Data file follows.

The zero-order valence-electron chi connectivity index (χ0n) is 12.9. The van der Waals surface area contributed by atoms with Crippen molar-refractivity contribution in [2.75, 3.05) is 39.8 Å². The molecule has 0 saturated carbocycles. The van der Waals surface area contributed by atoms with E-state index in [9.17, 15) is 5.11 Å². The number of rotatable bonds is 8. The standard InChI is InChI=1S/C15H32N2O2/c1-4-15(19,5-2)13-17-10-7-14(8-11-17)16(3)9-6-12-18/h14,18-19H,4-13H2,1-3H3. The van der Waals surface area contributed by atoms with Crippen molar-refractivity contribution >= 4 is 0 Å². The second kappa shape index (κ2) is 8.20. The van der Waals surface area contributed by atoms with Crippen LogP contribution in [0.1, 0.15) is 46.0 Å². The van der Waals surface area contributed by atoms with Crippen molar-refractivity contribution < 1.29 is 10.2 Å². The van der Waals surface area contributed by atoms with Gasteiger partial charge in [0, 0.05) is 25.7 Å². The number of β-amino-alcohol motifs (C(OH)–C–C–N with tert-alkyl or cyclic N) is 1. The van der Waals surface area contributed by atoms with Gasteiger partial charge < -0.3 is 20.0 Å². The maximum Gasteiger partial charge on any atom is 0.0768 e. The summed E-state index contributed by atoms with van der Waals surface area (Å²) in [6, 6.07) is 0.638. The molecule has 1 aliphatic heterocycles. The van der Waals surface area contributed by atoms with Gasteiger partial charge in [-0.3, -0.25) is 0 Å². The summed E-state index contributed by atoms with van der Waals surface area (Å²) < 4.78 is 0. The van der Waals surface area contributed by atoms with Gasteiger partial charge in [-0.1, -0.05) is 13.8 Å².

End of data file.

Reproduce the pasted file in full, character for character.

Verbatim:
The zero-order valence-electron chi connectivity index (χ0n) is 12.9. The van der Waals surface area contributed by atoms with Crippen molar-refractivity contribution in [2.75, 3.05) is 39.8 Å². The molecule has 0 saturated carbocycles. The van der Waals surface area contributed by atoms with E-state index in [9.17, 15) is 5.11 Å². The number of rotatable bonds is 8. The standard InChI is InChI=1S/C15H32N2O2/c1-4-15(19,5-2)13-17-10-7-14(8-11-17)16(3)9-6-12-18/h14,18-19H,4-13H2,1-3H3. The van der Waals surface area contributed by atoms with Crippen molar-refractivity contribution >= 4 is 0 Å². The second kappa shape index (κ2) is 8.20. The van der Waals surface area contributed by atoms with Crippen LogP contribution in [0.1, 0.15) is 46.0 Å². The van der Waals surface area contributed by atoms with Crippen molar-refractivity contribution < 1.29 is 10.2 Å². The van der Waals surface area contributed by atoms with Gasteiger partial charge in [0, 0.05) is 25.7 Å². The number of β-amino-alcohol motifs (C(OH)–C–C–N with tert-alkyl or cyclic N) is 1. The van der Waals surface area contributed by atoms with Gasteiger partial charge < -0.3 is 20.0 Å². The maximum Gasteiger partial charge on any atom is 0.0768 e. The summed E-state index contributed by atoms with van der Waals surface area (Å²) in [6, 6.07) is 0.638. The molecule has 1 aliphatic heterocycles. The van der Waals surface area contributed by atoms with Gasteiger partial charge in [-0.3, -0.25) is 0 Å². The summed E-state index contributed by atoms with van der Waals surface area (Å²) < 4.78 is 0. The van der Waals surface area contributed by atoms with Gasteiger partial charge in [-0.1, -0.05) is 13.8 Å².